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The Mercury Cars Guide : June 20th 2009
8— It’s business as usual at Chrysler NEIL McDONALD D O NOT expect the folk at Chrysler Australia to be learning Italian just yet. Despite the merger last week with the giant Fiat group, the local Chrysler operations will continue as usual, according to Chrysler Australia managing director, Gerry Jenkins. ‘‘I don’t see any immediate changes to our local opera- tions,’’ he says. ‘‘The future looks bright.’’ Chrysler Australia cur- rently distributes Chrysler, Dodge and Jeep vehicles here with Fiat distributed by the Sydney-based Ateco Group. Jenkins does not see any distribution changes. ‘‘We’re excited about the alliance and at the end of the day this industry is all about bringing great product to mar- ket,.’’ he said.; Fiat Group chief executive, Sergio Marchionne, will be thenewchief executive officer with Jim Press, formerly one of Chrysler’s two presidents, his deputy. ‘‘We now look forward to establishing a new paradigm for how automotive compa- nies can operate profitably going forward,’’ Marchionne says. ‘‘We intend to build on Chrysler’s culture of innova- tion and Fiat’s complemen- tary technology. ‘‘Those Chrysler operations assumed by the new company that were idled during this process will soon be back up and running, and work is already under way on devel- oping new environmentally friendly, fuel-efficient, high- quality vehicles that we in- tend to become Chrysler’s hallmark going forward.’’ Marchionne says that Chrysler will have a new product plan, including sev- eral models developed by Fiat, within 90 days. For Chrysler Australia it may mean access to a range of newer, smaller cars under- pinned by platforms from the Fiat stable. Chrysler’s business, including Australia, is one of the few bright spots in the company. Australia is Chrysler’s larg- est right-hand drive market and the number one Jeep Wrangler market outside North America. For Fiat the deal means it gains entree to the lucrative North American market for its cars, including Alfa Ro- meo. Classifieds 62 300 400 • carsguide.com.au Saturday, June 20, 2009 LOOKING AHEAD: A neon sign in the showroom window a dealership in Chicago, Illinois. Fiat could also leverage its Case-New Holland truck, agri- cultural and construction business to push Fiat com- mercials into North America. Asia-Pacific Apart from Fiat’s lower-cost platforms, Chrysler will also have direct access to Italian engineering and state-of-the- art smaller capacity turbo- diesel engine technology. Chrysler will also benefit from Fiat’s management ex- pertise in business turn- around and provide access to Fiat’s international distribu- tion network, especially in Latin America and Russia. The merger makes the com- bined Fiat-Chrysler group the sixth largest carmaker in the world and ends months of speculation over the loss- makingUScarmaker’s future. However, the return of Fiat and Alfa Romeo to North America faces hurdles, not the least of which is a hangover from the days when Italian cars had a poor reputation for quality. Alfa Romeo cars have not be sold in the US since 1995 and Fiat since 1983. They both pulled out of the US market because of poor sales and reliability problems. It is the second time in 10 years the embattled Chrysler ‘ The future looks bright carmaker has found itself in foreign hands. German carmaker Daimler bought Chrysler in 1988 but sold out in 2007 to Cerberus Capital Management. DaimlerChrysler sold 80 per cent of its interest in Chrysler to Cerberus, which late last year gave up its share of Chrysler’s debt and forfeited its equity stake. Fiat will own 20 per cent of the loss-making Chrysler Gerry Jenkins, Chrysler Australia MD Group, to be known as the Chrysler Group LLC, and has the option of ramping this up to 51 per cent once the busi- ness is on a sound footing. The United Auto Workers’ ’ unions has 68 per cent, the US Treasury 2 per cent and the Canadian Government 20 per cent. The first vehicle expected to be built under thenewowners is the 2011 Jeep Grand Chero- kee.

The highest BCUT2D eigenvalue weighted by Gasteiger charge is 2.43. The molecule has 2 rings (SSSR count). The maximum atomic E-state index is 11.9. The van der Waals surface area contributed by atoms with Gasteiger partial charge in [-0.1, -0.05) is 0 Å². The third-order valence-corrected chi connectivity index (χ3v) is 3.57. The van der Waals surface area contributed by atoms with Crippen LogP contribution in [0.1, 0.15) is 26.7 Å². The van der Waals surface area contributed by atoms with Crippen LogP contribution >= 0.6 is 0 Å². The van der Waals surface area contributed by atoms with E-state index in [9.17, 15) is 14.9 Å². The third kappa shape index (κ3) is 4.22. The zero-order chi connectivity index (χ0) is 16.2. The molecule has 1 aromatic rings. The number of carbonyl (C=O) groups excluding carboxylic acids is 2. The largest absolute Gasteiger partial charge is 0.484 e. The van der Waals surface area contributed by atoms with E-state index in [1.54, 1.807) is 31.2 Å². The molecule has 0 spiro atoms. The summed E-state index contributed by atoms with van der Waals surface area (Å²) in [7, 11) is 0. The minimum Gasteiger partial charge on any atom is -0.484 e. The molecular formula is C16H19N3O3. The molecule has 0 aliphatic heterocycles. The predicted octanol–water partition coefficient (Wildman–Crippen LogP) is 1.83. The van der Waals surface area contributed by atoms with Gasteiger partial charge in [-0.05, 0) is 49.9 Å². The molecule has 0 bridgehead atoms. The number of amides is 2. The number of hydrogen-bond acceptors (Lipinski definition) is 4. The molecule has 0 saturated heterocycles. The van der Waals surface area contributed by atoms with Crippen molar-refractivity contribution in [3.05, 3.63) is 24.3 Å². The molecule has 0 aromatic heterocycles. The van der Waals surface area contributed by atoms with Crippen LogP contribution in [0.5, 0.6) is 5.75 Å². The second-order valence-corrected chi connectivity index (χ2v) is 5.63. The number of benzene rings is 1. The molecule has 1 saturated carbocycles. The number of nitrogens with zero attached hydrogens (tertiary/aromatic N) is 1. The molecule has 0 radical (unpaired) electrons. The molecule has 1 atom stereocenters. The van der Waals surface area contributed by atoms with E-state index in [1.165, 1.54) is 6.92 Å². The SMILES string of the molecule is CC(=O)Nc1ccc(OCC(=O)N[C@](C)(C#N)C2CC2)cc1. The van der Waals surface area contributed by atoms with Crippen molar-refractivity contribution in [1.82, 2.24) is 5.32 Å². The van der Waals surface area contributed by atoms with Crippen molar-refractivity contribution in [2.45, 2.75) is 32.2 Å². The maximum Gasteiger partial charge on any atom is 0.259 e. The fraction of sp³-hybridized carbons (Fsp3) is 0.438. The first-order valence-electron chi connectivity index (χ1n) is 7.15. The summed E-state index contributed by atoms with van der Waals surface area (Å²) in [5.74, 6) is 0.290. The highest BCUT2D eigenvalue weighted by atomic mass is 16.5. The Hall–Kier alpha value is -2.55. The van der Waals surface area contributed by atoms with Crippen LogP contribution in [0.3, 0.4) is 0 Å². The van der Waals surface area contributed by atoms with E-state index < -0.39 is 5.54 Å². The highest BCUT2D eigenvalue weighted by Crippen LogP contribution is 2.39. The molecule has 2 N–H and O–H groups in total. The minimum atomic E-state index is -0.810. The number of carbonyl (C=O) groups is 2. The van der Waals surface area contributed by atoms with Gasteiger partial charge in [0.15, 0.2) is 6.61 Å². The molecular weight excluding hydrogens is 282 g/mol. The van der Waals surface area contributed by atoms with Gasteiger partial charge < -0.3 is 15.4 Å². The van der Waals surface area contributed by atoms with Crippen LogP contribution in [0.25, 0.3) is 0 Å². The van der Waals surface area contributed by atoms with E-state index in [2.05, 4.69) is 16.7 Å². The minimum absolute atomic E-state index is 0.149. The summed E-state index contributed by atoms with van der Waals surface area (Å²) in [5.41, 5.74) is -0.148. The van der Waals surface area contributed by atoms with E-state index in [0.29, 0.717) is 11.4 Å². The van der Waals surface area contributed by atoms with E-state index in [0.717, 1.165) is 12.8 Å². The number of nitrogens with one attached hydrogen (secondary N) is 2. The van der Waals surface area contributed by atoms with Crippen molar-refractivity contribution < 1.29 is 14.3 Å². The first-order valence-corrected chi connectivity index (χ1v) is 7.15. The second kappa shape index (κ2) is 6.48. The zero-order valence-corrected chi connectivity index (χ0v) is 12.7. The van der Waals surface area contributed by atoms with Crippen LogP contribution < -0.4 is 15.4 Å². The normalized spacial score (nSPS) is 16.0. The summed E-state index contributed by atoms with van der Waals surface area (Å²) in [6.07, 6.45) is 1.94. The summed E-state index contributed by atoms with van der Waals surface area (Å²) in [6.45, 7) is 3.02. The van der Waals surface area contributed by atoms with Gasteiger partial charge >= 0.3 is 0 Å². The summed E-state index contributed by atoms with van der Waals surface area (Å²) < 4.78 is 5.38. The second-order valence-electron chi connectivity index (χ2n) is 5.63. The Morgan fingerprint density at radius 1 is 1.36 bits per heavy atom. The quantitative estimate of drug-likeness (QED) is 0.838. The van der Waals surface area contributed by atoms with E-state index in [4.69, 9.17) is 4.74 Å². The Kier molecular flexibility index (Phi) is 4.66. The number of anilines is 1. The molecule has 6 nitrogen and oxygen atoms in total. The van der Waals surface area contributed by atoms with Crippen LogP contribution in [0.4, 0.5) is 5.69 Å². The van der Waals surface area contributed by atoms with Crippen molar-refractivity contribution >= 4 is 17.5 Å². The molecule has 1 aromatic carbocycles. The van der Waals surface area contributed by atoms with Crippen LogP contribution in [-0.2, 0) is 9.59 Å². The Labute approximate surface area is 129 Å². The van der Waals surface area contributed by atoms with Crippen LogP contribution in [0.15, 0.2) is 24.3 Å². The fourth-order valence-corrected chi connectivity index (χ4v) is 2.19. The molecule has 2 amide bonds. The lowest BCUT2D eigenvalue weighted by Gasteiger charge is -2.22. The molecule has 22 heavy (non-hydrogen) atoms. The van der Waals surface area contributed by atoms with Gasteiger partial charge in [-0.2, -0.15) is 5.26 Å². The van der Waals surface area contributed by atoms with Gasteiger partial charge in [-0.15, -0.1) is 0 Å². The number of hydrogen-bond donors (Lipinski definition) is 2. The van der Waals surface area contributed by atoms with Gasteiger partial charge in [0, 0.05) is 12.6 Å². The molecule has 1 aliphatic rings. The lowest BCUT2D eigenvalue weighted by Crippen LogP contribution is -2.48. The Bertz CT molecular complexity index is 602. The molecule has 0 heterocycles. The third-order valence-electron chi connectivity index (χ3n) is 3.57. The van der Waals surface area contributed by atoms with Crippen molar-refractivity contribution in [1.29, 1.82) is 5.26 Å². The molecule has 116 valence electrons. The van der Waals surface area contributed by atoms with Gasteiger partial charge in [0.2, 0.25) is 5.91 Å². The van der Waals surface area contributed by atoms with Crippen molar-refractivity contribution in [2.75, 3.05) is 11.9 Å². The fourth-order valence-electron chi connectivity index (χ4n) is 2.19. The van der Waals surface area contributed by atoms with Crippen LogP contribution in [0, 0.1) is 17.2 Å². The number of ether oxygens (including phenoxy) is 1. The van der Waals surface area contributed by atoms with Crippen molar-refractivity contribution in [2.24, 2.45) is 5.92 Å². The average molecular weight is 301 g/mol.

June 13th 2009
June 27th 2009